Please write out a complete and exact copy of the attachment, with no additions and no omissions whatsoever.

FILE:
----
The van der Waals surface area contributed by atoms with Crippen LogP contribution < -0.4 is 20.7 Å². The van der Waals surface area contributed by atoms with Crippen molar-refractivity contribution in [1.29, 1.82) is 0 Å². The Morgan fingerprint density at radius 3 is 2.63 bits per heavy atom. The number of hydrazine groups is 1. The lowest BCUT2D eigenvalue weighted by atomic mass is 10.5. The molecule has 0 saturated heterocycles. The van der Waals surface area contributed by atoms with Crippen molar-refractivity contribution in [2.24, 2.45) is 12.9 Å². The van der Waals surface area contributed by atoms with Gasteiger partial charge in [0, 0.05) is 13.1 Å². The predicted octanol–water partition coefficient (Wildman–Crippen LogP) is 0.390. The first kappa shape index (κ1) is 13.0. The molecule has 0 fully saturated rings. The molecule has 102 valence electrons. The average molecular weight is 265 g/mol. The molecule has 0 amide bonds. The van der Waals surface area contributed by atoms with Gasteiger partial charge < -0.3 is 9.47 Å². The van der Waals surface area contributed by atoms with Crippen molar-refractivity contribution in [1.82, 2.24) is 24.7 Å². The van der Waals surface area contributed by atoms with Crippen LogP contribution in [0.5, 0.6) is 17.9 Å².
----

The van der Waals surface area contributed by atoms with Crippen LogP contribution < -0.4 is 20.7 Å². The van der Waals surface area contributed by atoms with Crippen molar-refractivity contribution in [1.29, 1.82) is 0 Å². The Morgan fingerprint density at radius 3 is 2.63 bits per heavy atom. The number of hydrazine groups is 1. The lowest BCUT2D eigenvalue weighted by atomic mass is 10.5. The molecule has 0 saturated heterocycles. The van der Waals surface area contributed by atoms with Crippen molar-refractivity contribution in [2.24, 2.45) is 12.9 Å². The van der Waals surface area contributed by atoms with Gasteiger partial charge in [0, 0.05) is 13.1 Å². The predicted octanol–water partition coefficient (Wildman–Crippen LogP) is 0.390. The first kappa shape index (κ1) is 13.0. The molecule has 0 fully saturated rings. The molecule has 102 valence electrons. The average molecular weight is 265 g/mol. The molecule has 0 amide bonds. The van der Waals surface area contributed by atoms with Gasteiger partial charge < -0.3 is 9.47 Å². The van der Waals surface area contributed by atoms with Crippen molar-refractivity contribution in [1.82, 2.24) is 24.7 Å². The van der Waals surface area contributed by atoms with Crippen LogP contribution in [0.5, 0.6) is 17.9 Å².